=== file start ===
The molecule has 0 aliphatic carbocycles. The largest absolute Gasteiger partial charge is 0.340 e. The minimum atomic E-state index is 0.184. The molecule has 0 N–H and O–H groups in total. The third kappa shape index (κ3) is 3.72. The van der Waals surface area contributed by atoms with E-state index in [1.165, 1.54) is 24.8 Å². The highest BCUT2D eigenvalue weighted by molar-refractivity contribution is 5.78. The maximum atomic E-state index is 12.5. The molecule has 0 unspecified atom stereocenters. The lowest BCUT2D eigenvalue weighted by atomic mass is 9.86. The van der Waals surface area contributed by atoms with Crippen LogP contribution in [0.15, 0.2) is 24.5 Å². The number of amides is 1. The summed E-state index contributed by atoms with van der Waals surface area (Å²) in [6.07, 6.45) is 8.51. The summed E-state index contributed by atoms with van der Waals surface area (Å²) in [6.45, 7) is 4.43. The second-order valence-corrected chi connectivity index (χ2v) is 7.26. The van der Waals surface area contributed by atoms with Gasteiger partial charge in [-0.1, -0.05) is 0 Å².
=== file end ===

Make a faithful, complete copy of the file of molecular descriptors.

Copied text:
The molecule has 0 aliphatic carbocycles. The largest absolute Gasteiger partial charge is 0.340 e. The minimum atomic E-state index is 0.184. The molecule has 0 N–H and O–H groups in total. The third kappa shape index (κ3) is 3.72. The van der Waals surface area contributed by atoms with E-state index in [1.165, 1.54) is 24.8 Å². The highest BCUT2D eigenvalue weighted by molar-refractivity contribution is 5.78. The maximum atomic E-state index is 12.5. The molecule has 0 unspecified atom stereocenters. The lowest BCUT2D eigenvalue weighted by atomic mass is 9.86. The van der Waals surface area contributed by atoms with Crippen LogP contribution in [0.15, 0.2) is 24.5 Å². The number of amides is 1. The summed E-state index contributed by atoms with van der Waals surface area (Å²) in [6.07, 6.45) is 8.51. The summed E-state index contributed by atoms with van der Waals surface area (Å²) in [6.45, 7) is 4.43. The second-order valence-corrected chi connectivity index (χ2v) is 7.26. The van der Waals surface area contributed by atoms with Gasteiger partial charge in [-0.1, -0.05) is 0 Å².